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Relation Of Elastic Modulus To Crosslink And Entanglement Concentrations In Rubber Networks
Published 1974 · Materials Science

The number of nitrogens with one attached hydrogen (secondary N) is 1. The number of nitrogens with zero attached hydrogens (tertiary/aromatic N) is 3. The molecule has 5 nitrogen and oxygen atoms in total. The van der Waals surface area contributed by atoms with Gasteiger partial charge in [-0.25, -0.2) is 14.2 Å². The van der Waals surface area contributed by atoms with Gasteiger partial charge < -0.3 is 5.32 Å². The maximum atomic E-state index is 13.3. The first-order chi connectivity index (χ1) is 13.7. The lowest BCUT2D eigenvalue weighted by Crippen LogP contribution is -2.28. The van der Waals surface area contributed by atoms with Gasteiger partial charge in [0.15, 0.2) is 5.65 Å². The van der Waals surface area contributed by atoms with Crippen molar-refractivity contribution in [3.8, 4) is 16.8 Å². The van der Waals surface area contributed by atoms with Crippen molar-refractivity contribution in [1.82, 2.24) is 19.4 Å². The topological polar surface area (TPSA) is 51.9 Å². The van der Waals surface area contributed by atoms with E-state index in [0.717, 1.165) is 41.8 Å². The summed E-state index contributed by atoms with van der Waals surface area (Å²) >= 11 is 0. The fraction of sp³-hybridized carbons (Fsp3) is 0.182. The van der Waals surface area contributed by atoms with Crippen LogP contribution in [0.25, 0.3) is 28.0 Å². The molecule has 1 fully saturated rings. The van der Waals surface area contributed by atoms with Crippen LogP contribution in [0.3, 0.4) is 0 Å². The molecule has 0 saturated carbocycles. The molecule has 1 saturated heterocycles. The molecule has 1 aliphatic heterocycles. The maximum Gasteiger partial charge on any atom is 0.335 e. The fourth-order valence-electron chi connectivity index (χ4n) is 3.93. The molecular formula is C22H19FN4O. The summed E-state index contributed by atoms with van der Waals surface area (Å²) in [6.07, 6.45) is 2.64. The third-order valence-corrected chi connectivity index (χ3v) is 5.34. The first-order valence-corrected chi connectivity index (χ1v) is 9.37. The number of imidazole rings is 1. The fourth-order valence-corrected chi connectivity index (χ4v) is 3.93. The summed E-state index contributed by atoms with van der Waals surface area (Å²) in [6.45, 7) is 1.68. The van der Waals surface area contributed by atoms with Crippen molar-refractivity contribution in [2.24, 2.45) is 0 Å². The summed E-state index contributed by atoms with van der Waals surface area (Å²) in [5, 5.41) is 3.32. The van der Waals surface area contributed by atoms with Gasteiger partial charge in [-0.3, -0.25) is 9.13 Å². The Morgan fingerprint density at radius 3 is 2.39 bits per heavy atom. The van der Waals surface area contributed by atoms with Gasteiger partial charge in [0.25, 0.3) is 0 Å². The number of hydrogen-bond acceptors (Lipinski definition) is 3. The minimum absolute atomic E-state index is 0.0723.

The theory of rubber elasticity relates the elastic modulus of unfilled amorphous rubber to the concentration of elastically effective strands. A theoretical relation between this concentration and the concentrations of potential entanglements, random tetrafunctional crosslinks, and chain ends was proposed recently. In the present work, the new relation was combined with the theory of rubber elasticity and verified experimentally. Polydimethylsiloxane samples were cured by 60Co irradiation and were extensively extracted to determine gel fraction, which was used to calculate concentrations of crosslinking and scission due to irradiation. Equilibrium modulus values determined from creep tests were in excellent agreement with those calculated using the new relation if the average spacing between potential entanglements is 116 (CH3)2SiO units. Thus, in typical commercial silicone rubbers, the contribution to the modulus from trapped entanglements is greater than the direct contribution from crosslinks. The new relation allows the calculation of crosslink concentrations from modulus measurements on other unfilled rubbers once the potential entanglement spacing of the polymer is determined.